Ahead of the Kumbh Mela from January-March 2019 at Prayag, the tanneries have been asked to shut down to stop discharge of effluents into the Ganga.
The industrial town of Kanpur is still known as the 'Manchester of the East', although most textiles mills have downed shutters.
Now, Kanpur's other well known industry -- leather -- is also staring at the possibility of turning sick.
Environmental issues coupled with raw hide bottlenecks over the past decade have pushed the leather industry, which provides direct and indirect livelihood to a million people, to the brink.
The tanneries, which used to run at peak processing capacity of almost 15,000 hides a day, operates at half capacity in the traditional Jajmau leather cluster due to continuous sickness.
Some leather goods manufacturers have even started importing finished leather from other countries, including Brazil, Pakistan and Bangladesh, to maintain their supply chain and hedge against occasional shutdown of tanneries.
Small Tanners’ Association member Nayyar Jamal said that the local tanneries were facing a bleak future as there was still no concrete action plan of the government to keep the industry afloat as it transitions to a more eco-friendly platform.
These industries battle forced closures during events like Kumbh Mela in Allahabad and due to the National Green Tribunal orders.
He said although tanneries have been advised to shift to the proposed new leather cluster in Ramaipur, where a much bigger effluent treatment plant would be set up, the new facility remained a non-starter.
"The proposed leather cluster in Ramaipur is not ready and we are expected to shift from Jajmau. It is for the government to set up the effluent treatment plant and we are ready to pay the user charges, which we continue to pay.
"If the Jajmau treatment plant failed to meet the tougher environmental norms, why are we made to suffer," he noted.
Levies on processing had also been increased from Rs 5.70 to Rs 20.35 per raw hide.
A large number of tanneries closed down following the NGT order to curb pollution. The remaining tanneries have been asked to shift to Ramaipur, where a modern treatment plant is proposed at an investment of Rs 5.54 billion.
Currently, about 250 small and big tanneries operate in Jajmau, while more than 130 had already shut down. The existing tanneries discharge about 6.7 million litres per day (MLD) of effluents.
Kanpur leather cluster, which also includes the nearby Unnao district, has estimated annual sales of Rs 120 billion, including Rs 60 billion worth of exports to the Gulf, Europe, China and Iran, among others.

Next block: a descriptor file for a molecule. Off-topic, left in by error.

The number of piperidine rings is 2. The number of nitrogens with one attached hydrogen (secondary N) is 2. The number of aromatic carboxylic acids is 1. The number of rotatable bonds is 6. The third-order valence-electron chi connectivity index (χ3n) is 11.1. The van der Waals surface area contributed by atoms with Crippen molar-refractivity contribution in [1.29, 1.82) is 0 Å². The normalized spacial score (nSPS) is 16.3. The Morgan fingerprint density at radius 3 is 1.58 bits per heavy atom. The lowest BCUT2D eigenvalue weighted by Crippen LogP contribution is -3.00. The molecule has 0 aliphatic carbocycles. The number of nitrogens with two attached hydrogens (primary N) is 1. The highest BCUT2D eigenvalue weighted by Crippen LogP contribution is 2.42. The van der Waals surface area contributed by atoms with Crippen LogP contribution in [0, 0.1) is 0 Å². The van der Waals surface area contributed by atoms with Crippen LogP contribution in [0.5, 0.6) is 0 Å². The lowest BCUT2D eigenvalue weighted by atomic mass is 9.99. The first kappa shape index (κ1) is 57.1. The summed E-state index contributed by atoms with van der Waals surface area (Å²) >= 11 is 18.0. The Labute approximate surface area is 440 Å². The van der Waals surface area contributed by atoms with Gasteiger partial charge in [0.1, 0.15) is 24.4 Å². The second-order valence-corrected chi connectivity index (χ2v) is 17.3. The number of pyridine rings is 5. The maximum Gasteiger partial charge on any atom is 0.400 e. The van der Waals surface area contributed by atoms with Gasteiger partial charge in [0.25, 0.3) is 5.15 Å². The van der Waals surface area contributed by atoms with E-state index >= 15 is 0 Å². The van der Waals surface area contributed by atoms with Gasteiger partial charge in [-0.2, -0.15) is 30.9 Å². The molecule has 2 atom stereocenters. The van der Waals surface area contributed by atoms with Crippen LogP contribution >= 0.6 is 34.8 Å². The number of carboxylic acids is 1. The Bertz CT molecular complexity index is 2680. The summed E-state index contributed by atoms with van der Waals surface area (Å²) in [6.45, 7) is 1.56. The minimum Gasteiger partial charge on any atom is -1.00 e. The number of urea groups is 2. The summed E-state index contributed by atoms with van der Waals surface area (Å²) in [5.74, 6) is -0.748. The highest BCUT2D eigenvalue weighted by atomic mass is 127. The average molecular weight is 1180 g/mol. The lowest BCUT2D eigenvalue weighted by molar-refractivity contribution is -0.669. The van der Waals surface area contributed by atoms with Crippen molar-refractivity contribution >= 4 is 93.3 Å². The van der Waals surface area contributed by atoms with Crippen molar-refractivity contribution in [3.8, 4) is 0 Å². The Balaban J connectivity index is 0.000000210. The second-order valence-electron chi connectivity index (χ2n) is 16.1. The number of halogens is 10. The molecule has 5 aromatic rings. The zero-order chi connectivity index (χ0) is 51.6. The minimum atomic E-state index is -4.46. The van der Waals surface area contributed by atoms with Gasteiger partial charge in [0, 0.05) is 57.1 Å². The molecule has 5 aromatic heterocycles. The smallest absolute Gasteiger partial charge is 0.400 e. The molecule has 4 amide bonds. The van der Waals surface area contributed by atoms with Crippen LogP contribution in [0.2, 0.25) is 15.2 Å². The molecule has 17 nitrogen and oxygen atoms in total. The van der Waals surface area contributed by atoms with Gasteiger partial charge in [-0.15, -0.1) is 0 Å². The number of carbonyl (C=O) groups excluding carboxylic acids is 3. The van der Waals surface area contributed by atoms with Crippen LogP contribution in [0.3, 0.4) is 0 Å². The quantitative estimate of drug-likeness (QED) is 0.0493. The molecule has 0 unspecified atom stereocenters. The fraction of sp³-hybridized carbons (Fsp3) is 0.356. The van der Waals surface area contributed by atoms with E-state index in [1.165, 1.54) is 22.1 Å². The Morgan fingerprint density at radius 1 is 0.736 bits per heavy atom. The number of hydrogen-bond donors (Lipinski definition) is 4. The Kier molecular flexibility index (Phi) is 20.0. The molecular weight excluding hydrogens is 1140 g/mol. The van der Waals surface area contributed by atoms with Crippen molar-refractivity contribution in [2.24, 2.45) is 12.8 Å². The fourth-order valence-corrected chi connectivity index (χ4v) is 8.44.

Uttar Pradesh comprises three major leather industry hubs viz. Kanpur-Unnao, Agra and Noida.
Of the Rs 200 billion (annual) leather industry of UP, about 50 per cent is accounted for by the export market.
The state accounts for almost a third of India’s annual leather trade and exports.
UP Leather Industries Association member Taj Alam lamented that Kanpur’s leather industry was fast losing its sheen as a reliable supplier owing to frequent supply crunch and government policies that reek of unfavourable policy stance.
"The importers have the ready option to procure from Pakistan, Bangladesh, Vietnam, China and Brazil, where there are no supply issues regarding cattle hide," he said.
He said once an importer decides to source elsewhere, the whole import basket would suffer as he would question the 'Made in India' theme of the government.
Against the backdrop of the upcoming Kumbh Mela during January-March 2019 at Prayag, the tanneries have been asked to shut during December 15-March 15 to stop discharge into the downstream Ganga meandering towards Allahabad.
The 3-4 months closure during December-March would also deprive the industry of the arbitrage accruing from the devaluation of the rupee.
Also, it would impact imports worth over Rs 40 billion, since the effective closure would be more than the mandated three months. These units would have to be shut 10-15 days in advance to ensure there is zero discharge.
Under the Namami Gange and National Mission for Clean Ganga, both the central and state governments have reiterated that Ganga must be set free of all pollutants and discharge by 2022.
Of the total projects worth over Rs 200 billion under MNCG so far, the Centre has approved projects worth almost Rs 90 billion for UP alone.
Recently, UP Chief Minister Yogi Adityanath had announced that no effluent would be allowed into the Ganga after December 15.